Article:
This time, I did some experimenting with different sizes of hooks and came up with the idea to double the yarn and use a jumbo hook.  I played around with different stitch patterns and settled on the basic seed stitch, which I’ve also seen referred to as the moss stitch.  I’m almost done with the first two skeins and will have to add two more skeins soon.  It’s shaping up to be a decent size, at least bigger than a baby blanket, and it’s very soft, so I think it will turn out to be a pretty nice afghan.  This one I might keep.  Maybe.


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Day 84/365: The Day I Got Paperwork Done

3.25.2015

As I described in a previous post, every Wednesday morning my colleagues and I meet for Interdisciplinary Treatment Team (IDTT).  Five patients from my caseload were due to attend today’s team.  We were scheduled to start at 9:30 AM.  It was 8:45 AM, and I was still trying to complete my paperwork for the fourth patient.  I hadn’t even gotten to the fifth patient’s treatment plan yet.  I was trying to suppress my panic, but the anxiety was there.

About half an hour later, I stood up to stretch and take a break from my desk.  I wandered over to the break room to chat with my colleague Dr. R, who was standing in front of the copy machine, reading some papers that he’d just retrieved from his mailbox.

“Take a look at this,” he said, handing me an inmate request.  “Looks like I’m going to have to pass it along to custody.”

I quickly scanned the block writing on the page and caught the important words.  “Inmate planning to escape,” “weapons in the cell,” “you need to investigate.”

“Oh, boy,” I said.  We both knew what was coming, once he turned in that note.  “Here we go.”

Dr. R left the office and I could have started a countdown, knowing exactly what would happen next.  Within minutes, the announcement was made on the facility-wide paging system:  “All inmates, recall and lock up.  All inmates, recall and lock up.”  The lieutenant came into our offices to make sure there were no inmates and informed us that an emergency count of the entire facility was being conducted.  I knew from experience that the rest of the morning– and maybe even the rest of the day– was a wash.  We wouldn’t be able to see our patients or have IDTT that morning, but we certainly now had the time to catch up on our paperwork.

I stood at the door to the mental health services building and watched the inmates on the yard heading back to their housing.  It was 9:30 AM.  The universe had just smiled down on me.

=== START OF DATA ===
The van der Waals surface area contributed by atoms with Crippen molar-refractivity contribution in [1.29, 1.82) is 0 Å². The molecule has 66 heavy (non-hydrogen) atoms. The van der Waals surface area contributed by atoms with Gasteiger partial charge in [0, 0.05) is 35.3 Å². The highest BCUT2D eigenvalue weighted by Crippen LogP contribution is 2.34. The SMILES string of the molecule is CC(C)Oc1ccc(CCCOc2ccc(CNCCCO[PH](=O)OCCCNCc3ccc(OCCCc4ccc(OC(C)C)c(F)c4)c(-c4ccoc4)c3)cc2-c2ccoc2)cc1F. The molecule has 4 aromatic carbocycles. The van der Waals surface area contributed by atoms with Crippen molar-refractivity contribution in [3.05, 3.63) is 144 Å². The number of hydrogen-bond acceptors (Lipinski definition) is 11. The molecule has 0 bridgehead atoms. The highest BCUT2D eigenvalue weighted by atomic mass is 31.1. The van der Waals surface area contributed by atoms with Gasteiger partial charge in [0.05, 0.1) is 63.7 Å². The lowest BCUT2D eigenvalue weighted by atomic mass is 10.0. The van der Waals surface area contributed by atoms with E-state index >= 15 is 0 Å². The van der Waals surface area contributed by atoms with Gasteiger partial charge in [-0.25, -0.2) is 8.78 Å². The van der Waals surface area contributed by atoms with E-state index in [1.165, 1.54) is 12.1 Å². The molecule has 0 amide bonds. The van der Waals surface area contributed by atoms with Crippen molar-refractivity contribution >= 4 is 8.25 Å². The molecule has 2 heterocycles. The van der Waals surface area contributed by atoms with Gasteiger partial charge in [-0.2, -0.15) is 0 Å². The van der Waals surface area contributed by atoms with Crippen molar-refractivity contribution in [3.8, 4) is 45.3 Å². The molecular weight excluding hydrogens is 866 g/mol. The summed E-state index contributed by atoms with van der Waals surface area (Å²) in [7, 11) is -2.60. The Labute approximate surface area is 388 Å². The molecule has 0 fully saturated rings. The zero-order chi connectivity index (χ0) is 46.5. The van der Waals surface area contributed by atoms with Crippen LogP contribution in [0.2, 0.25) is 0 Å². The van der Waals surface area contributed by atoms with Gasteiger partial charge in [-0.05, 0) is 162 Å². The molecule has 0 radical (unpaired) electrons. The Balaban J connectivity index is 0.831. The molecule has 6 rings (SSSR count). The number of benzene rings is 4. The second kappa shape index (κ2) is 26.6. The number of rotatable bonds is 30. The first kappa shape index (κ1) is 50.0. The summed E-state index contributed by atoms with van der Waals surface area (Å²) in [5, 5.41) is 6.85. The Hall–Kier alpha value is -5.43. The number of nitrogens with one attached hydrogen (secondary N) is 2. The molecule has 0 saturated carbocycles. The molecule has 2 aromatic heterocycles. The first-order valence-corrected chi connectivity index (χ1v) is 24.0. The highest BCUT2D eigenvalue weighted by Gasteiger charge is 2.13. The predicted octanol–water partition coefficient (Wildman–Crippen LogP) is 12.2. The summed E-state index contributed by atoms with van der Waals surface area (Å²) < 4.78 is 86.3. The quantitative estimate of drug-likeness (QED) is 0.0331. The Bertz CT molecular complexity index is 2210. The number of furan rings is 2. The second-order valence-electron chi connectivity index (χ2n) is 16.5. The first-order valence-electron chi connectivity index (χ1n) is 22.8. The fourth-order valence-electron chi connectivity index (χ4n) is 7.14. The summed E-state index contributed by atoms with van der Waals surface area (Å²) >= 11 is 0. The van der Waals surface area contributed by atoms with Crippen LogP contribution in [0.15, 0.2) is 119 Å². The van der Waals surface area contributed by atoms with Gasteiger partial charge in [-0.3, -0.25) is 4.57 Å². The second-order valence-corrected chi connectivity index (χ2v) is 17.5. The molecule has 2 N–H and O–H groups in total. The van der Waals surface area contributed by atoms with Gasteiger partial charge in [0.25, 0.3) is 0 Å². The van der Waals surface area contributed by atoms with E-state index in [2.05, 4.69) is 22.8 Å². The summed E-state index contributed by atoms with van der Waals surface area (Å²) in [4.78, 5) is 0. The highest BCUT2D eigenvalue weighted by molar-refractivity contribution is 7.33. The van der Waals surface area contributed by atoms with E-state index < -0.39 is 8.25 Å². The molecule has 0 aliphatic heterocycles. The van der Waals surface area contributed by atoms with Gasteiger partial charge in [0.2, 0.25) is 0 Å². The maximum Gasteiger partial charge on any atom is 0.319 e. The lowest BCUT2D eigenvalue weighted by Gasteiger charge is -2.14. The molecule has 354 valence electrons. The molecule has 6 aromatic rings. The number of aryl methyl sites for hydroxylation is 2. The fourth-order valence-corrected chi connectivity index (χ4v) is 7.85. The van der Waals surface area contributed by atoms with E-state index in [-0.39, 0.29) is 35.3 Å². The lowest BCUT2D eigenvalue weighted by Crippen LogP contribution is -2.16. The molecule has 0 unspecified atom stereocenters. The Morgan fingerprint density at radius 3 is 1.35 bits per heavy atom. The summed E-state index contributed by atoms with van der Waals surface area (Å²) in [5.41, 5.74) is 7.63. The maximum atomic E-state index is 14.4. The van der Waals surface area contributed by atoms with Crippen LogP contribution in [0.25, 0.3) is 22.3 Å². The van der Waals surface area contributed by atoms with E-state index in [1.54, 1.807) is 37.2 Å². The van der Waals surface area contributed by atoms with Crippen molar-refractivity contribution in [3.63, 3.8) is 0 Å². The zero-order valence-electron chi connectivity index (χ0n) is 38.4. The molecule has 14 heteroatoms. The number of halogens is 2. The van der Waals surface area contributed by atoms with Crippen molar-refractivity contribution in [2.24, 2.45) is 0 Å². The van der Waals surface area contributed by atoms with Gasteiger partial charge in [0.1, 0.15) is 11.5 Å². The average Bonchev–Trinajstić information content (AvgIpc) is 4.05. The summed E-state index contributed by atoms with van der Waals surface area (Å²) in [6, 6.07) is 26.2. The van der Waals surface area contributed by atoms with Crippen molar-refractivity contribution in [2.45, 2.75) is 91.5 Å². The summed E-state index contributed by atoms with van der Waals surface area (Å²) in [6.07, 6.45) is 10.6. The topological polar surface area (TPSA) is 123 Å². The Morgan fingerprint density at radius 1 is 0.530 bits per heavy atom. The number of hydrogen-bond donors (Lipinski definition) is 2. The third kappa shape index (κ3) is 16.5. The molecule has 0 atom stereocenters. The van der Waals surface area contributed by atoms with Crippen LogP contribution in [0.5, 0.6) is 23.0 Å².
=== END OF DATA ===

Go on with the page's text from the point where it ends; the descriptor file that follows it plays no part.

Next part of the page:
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Day 83/365: The Day I Was Mistaken For Another Psych

3.24.2015

Remember when I had the incredibly busy day last week Friday?  There was a point in the day when I went outside to talk to one of the correctional officers on the yard, and I heard an inmate calling, “Dr. C!  Dr. C!”  I knew he was trying to get my attention, and I knew that he thought I was Dr. C.  She and I work in the same building, we both have long dark hair, and we’re about the same height.  I suppose that from a distance, a person could mistake one of us for the other.

It’s one thing when a patient speaks to me in a socially acceptable manner when I encounter him outside of the office; it’s a different story when it comes to inmates yelling at me from across the yard.  My policy is this:  I don’t acknowledge it—and more so when that individual isn’t even yelling the right name.  You have to have good boundaries when you work in a prison, and if you turn your head and look every time an inmate calls out to you on the yard, you are going to develop a certain kind of reputation among all of the inmates who live there.

So I ignored the inmate and went back inside the building and forgot all about it, until I returned to work today and ran into Dr. C this morning.  I told her about the incident and how the inmate was calling her name at me.

“What did you say to him?” Dr. C asked.

“I didn’t see who it was,” I said.  “I just heard the voice calling your name, and I ignored it.  He was probably thinking, That bitch.”

We both laughed.

“I guess I’ll find out soon enough,” Dr. C said.  “I’m sure I’ll get an earful the next time he comes in to see me.”